IBM is willing to cooperate with Facebook in the digital currency business

 IBM is willing to cooperate with Facebook in the digital currency business

[Wen/Observer Network Deng Ruikan

Facebook-led Libra Monetary Project may usher in new partners. IBM said it was open to working with Facebook on digital money.

However, the company did not specify whether it would join the Libra Association. At the same time, the company said it would focus on asset marking rather than encryption.

Moreover, global regulators have never relaxed the Libra currency program. After receiving a joint inquiry from the 26 central banks last week, Facebook was told that the regulatory approval threshold would be high.

According to CNBC on September 23, Jason Kelley, general manager of IBM Block Chain Services, said the company hopes to promote cross-industry cooperation in the area of Block Chain Technology.

Block chains are a team project, Kelly told CNBC. Our customers are ready to work with [Facebook], and we are ready to work with all of them to integrate them.

Kelly said it was important to distinguish between encrypted currencies and tagging assets. In labeling, everything from money to stocks can be issued on a digital ledger.

Asset marking is to convert the rights of assets into digital markers and store and manage them in block chains. It is a very popular solution and is developing rapidly in new markets outside the traditional financial field.

Kelly also said that companies like Facebook joining the competition would help bring more legitimacy to basic technology.

However, Kelly did not disclose whether IBM was interested in joining the Libra Association.

People say that Libra money is just another kind of encryption. But what were talking about is putting encryption aside and talking about tagging.

CNBC points out that companies like IBM have created their own blockchain solutions to organize data through distributed computer networks, using the principles behind cryptocurrencies such as bitcoin. The advantage, they argue, is that it creates more transparency in almost everything from banking to supply chain management.

It was reported that many people quickly distinguished Bitcoin from the Libra coin in Facebook. Libra will be supervised by a Swiss consortium comprising Facebook, Visa, MasterCard and Premium.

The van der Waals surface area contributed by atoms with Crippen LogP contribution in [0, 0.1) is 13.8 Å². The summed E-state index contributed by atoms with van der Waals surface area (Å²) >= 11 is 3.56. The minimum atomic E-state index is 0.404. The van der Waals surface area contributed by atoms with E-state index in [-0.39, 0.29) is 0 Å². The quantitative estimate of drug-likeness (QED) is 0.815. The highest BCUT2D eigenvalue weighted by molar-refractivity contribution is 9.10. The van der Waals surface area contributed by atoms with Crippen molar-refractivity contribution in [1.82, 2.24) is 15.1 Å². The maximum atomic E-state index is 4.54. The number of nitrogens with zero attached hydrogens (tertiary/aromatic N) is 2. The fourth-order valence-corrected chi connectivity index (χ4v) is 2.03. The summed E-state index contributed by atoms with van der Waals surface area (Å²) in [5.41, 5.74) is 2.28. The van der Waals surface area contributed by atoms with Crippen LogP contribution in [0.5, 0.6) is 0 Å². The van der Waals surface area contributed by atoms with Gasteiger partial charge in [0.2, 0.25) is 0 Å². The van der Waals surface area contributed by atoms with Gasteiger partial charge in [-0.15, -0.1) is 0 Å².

According to a Facebook letter, Libra will be pegged to a basket of currencies, including the US dollar, the euro, the Japanese yen, the pound and the Poor dollar, accounting for 50%, Reuters reported Wednesday.

However, Libra currencies, which are still being planned, remain the focus of global regulators. Both France and Germany threatened to keep it out of the EU.

German and French finance ministers issued a joint statement on September 13 in Helsinki, Finland, reiterating the importance of monetary sovereignty and opposing the implementation of Libra, an encrypted digital currency planned by Facebook Inc. in Europe, Xinhua reported on September 14.

The statement pointed out that the two countries believed that Facebooks Libra Encrypted Currency Plan failed to adequately respond to the above risks. We believe that monetary power belongs to national sovereignty and should not be controlled by private entities.

The two countries also recognize the need to improve the efficiency of the existing international payment system. At the European level, the two countries called on all banks to work together to improve the European payment system and encourage European central banks to accelerate their work on public digital monetary solutions, the statement said.

In addition, the results of Facebooks meeting with officials of 26 central banks around the world on Monday (16) were not optimistic.

At the meeting, Benoit Coeure, executive member of the Council of the European Central Bank, said that as a new technology of the global payment system, the Libra currency had not yet been tested. It also poses serious risks to some public policies, and the threshold for regulatory approval is bound to be high.

The European Commission launched an anti-monopoly investigation

Since the announcement of Libra on June 18 this year, the voice of opposition and doubt has never stopped. Regulators and governments have been asking for more information about the scope and design of Libra.

On August 20, Bloomberg reported that Facebook founder Zuckerbergs ambition to replace traditional cash with Libra prompted the European Commission to launch an investigation into Libras unfair competition.

In a questionnaire sent by the European Commission, EU antitrust regulators questioned Libras possible competition restrictions on the use of transaction-related information and consumer data, resulting in unfair treatment of its competitors by the Libra payment system. Previously, technology giants Google and Apple had been investigated by the agency for the same reason.

The survey also indicated that regulators were studying Facebooks services and applications supporting Libra, such as WhatsApp and Messenger, and revealed that the survey would focus on the governance structure and membership of the Libra Association.

Source: Editor-in-Charge of Observer Network: Wang Fengzhi_NT2541